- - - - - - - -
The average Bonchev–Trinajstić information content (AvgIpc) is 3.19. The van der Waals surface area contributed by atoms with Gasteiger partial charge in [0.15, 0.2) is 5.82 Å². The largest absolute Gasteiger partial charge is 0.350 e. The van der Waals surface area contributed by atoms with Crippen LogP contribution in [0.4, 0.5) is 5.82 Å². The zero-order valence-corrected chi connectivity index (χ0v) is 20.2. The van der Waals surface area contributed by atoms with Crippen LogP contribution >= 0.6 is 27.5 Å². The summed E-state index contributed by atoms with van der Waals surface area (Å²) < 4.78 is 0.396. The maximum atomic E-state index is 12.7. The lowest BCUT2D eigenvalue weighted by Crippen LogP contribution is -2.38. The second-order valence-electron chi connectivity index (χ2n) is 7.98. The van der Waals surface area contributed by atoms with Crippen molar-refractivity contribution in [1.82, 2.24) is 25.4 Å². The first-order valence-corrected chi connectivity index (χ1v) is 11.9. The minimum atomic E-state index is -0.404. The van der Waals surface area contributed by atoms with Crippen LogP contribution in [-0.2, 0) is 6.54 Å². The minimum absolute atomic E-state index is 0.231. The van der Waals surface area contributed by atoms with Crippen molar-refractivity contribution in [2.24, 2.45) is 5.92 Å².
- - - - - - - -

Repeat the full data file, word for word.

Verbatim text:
The average Bonchev–Trinajstić information content (AvgIpc) is 3.19. The van der Waals surface area contributed by atoms with Gasteiger partial charge in [0.15, 0.2) is 5.82 Å². The largest absolute Gasteiger partial charge is 0.350 e. The van der Waals surface area contributed by atoms with Crippen LogP contribution in [0.4, 0.5) is 5.82 Å². The zero-order valence-corrected chi connectivity index (χ0v) is 20.2. The van der Waals surface area contributed by atoms with Crippen LogP contribution >= 0.6 is 27.5 Å². The summed E-state index contributed by atoms with van der Waals surface area (Å²) < 4.78 is 0.396. The maximum atomic E-state index is 12.7. The lowest BCUT2D eigenvalue weighted by Crippen LogP contribution is -2.38. The second-order valence-electron chi connectivity index (χ2n) is 7.98. The van der Waals surface area contributed by atoms with Crippen molar-refractivity contribution in [1.82, 2.24) is 25.4 Å². The first-order valence-corrected chi connectivity index (χ1v) is 11.9. The minimum atomic E-state index is -0.404. The van der Waals surface area contributed by atoms with Crippen LogP contribution in [-0.2, 0) is 6.54 Å². The minimum absolute atomic E-state index is 0.231. The van der Waals surface area contributed by atoms with Crippen molar-refractivity contribution in [2.24, 2.45) is 5.92 Å².